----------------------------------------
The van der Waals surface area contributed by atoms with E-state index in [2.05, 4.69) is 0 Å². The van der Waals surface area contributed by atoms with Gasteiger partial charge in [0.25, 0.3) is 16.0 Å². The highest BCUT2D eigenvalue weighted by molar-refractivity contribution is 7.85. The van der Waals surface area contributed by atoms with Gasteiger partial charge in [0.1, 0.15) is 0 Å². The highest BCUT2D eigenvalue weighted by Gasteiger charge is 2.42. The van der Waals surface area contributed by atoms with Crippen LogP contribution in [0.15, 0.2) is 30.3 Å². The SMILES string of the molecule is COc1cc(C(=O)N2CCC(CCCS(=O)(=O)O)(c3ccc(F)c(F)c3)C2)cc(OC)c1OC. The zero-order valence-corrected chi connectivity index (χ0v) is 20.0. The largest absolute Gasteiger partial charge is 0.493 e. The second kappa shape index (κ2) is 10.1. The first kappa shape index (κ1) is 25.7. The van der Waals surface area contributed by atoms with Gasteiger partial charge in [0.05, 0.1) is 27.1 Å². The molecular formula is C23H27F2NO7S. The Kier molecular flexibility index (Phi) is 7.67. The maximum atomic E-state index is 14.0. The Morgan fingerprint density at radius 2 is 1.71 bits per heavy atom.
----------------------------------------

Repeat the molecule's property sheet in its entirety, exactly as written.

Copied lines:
The van der Waals surface area contributed by atoms with E-state index in [2.05, 4.69) is 0 Å². The van der Waals surface area contributed by atoms with Gasteiger partial charge in [0.25, 0.3) is 16.0 Å². The highest BCUT2D eigenvalue weighted by molar-refractivity contribution is 7.85. The van der Waals surface area contributed by atoms with Gasteiger partial charge in [0.1, 0.15) is 0 Å². The highest BCUT2D eigenvalue weighted by Gasteiger charge is 2.42. The van der Waals surface area contributed by atoms with Crippen LogP contribution in [0.15, 0.2) is 30.3 Å². The SMILES string of the molecule is COc1cc(C(=O)N2CCC(CCCS(=O)(=O)O)(c3ccc(F)c(F)c3)C2)cc(OC)c1OC. The zero-order valence-corrected chi connectivity index (χ0v) is 20.0. The largest absolute Gasteiger partial charge is 0.493 e. The second kappa shape index (κ2) is 10.1. The first kappa shape index (κ1) is 25.7. The van der Waals surface area contributed by atoms with Gasteiger partial charge in [0.05, 0.1) is 27.1 Å². The molecular formula is C23H27F2NO7S. The Kier molecular flexibility index (Phi) is 7.67. The maximum atomic E-state index is 14.0. The Morgan fingerprint density at radius 2 is 1.71 bits per heavy atom.